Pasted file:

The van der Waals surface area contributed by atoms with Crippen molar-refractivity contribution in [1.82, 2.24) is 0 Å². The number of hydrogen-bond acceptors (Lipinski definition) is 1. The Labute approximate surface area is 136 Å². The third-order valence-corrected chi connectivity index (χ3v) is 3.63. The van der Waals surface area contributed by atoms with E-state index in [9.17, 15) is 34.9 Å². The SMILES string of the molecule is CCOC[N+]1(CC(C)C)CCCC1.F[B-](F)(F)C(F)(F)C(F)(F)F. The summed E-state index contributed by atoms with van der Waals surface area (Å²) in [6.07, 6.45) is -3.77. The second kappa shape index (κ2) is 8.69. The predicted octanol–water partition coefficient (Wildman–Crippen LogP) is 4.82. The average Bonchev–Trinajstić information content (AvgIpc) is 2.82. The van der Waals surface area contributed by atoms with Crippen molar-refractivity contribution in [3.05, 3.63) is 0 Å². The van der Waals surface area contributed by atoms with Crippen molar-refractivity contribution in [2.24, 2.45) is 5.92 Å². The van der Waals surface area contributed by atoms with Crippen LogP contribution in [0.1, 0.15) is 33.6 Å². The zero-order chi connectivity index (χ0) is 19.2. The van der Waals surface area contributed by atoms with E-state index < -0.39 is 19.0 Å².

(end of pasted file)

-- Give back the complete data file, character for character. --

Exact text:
The van der Waals surface area contributed by atoms with Crippen molar-refractivity contribution in [1.82, 2.24) is 0 Å². The number of hydrogen-bond acceptors (Lipinski definition) is 1. The Labute approximate surface area is 136 Å². The third-order valence-corrected chi connectivity index (χ3v) is 3.63. The van der Waals surface area contributed by atoms with E-state index in [9.17, 15) is 34.9 Å². The SMILES string of the molecule is CCOC[N+]1(CC(C)C)CCCC1.F[B-](F)(F)C(F)(F)C(F)(F)F. The summed E-state index contributed by atoms with van der Waals surface area (Å²) in [6.07, 6.45) is -3.77. The second kappa shape index (κ2) is 8.69. The predicted octanol–water partition coefficient (Wildman–Crippen LogP) is 4.82. The average Bonchev–Trinajstić information content (AvgIpc) is 2.82. The van der Waals surface area contributed by atoms with Crippen molar-refractivity contribution in [3.05, 3.63) is 0 Å². The van der Waals surface area contributed by atoms with Crippen molar-refractivity contribution in [2.24, 2.45) is 5.92 Å². The van der Waals surface area contributed by atoms with Crippen LogP contribution in [0.1, 0.15) is 33.6 Å². The zero-order chi connectivity index (χ0) is 19.2. The van der Waals surface area contributed by atoms with E-state index < -0.39 is 19.0 Å².